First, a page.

Number of Neumann Surfaces: 1
List of Neumann Surfaces: 3


We now change the value of Number of Coupled Surfaces to the total number of Dirichlet and Neumann surfaces in your model. This is to indicate that these surfaces are coupled in the sense that the flow and pressure have the potential to be coupled in the GenBC formulation. For this example the number of coupled surfaces is 2 because we have 1 Dirichlet surface and 1 Neumann surface.

After making these changes the solver.inp file should look like

## Setting up GenBC

The Fortan files implementing GenBC are found in the project directory under the GenBC-program folder. This folder contains three Fortran source files (GenBC.f, Modules.f and USER.f) and a Makefile.

All of the implementation will be done in USER.f. Open this file with a text editor. We will proceed down this code and explain it in blocks. The first block that the user can change is the “unit conversion” block:

In this block, you can specify conversion factors between pressure and flow in the GenBC code, and pressure and flow in the SimVascular flowsolver. In general, SimVascular models and flowsolvers use the CGS unit system (centimeter-gram-second). The units for pressure and flow in this system are dyne/cm^2 and cm^3/s, respectively. In the GenBC framework, it is often convenient to work with “clinical” units of pressure (i.e. mmHg). The conversion factor between mmHg and dyne/cm^2 is 1334 (dyne/cm^2) / mmHg, hence the value of 1.334D3 for the pConv variable. The clinical unit for flow is mL/s, which is equivalent to cm^3/s, so we leave the qConv variable at 1.0. If you want to develop your LPN model using CGS units for the parameter values, then you can change both Conv variables to 1.0. Note that the system you will choose to work with will affect the values of the parameters in your LPN network, and the values for the initial conditions in your LPN network as will be described below.

The pCorr and qCorr variables are seldom used and can be left as .FALSE. The next block is the inputs block:

In this block, you must specify the number of Dirichlet and Neumann surfaces that match you specified earlier in your solver.inp. Next, you need to specify the number of unknowns. This is the total number of state variables that you will solve for in your boundary condition model. In this case, we have just a simple model with 2 unknowns for our 2 caps, so we set this number to 2. But more sophisticated models will often involve solving for more unknowns than there are caps. This is common for heart model LPNs, where the volumes, pressures, and flows need to be computed as state variables for each chamber of the heart. But these “internal variables” do not necessarily get applied as boundary conditions to the 3D model.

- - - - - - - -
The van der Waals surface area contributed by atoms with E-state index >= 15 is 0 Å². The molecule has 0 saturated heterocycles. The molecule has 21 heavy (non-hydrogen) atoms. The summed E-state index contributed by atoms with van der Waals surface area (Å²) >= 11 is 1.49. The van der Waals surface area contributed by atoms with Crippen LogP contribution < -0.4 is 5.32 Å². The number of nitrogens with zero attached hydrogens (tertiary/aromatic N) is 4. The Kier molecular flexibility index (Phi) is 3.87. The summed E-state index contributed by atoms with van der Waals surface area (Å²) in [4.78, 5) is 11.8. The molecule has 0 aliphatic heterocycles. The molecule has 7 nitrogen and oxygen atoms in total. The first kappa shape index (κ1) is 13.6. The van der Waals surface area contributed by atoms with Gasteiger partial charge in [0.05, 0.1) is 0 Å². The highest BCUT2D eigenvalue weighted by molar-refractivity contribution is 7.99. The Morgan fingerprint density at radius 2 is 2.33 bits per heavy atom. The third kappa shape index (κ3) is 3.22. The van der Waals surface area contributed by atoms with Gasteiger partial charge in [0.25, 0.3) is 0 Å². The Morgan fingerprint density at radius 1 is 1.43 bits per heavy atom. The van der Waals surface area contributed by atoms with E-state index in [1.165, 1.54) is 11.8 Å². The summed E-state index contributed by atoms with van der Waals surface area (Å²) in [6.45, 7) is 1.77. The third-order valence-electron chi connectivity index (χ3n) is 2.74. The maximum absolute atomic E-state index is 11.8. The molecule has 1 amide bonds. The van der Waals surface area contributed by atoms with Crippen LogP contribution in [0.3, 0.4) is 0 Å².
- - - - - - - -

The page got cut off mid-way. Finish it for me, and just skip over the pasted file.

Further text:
The next parameter is the number of sub time steps used in time-integrating the system of ordinary differential equations to the next time step. Because the boundary condition model is often significantly cheaper than computational fluid dynamics, we can afford to iterate the boundary condition model at a much smaller time step size. This parameter specifies how many timesteps will be used to integrate the boundary condition model IN BETWEEN time steps of the 3D model. 100 is a good number here and you will likely never have to change this.

Nxprint specifies the number of extra information you would like to output. This will be further explained later, but for now we can leave this as 3.

The next block is the initial conditions block:

Because the boundary condition model is comprised of a system of ordinary differential equations, we need to specify the initial values for all the state variables. In this example, we have defined the first state variable to be the inflow to the model, and give it an initial condition of -10 mL/s (the negative is to denote inflow, rather than outflow of the model). The second state variable is the pressure on the RCR capacitor, which we initialize to 90 mmHg.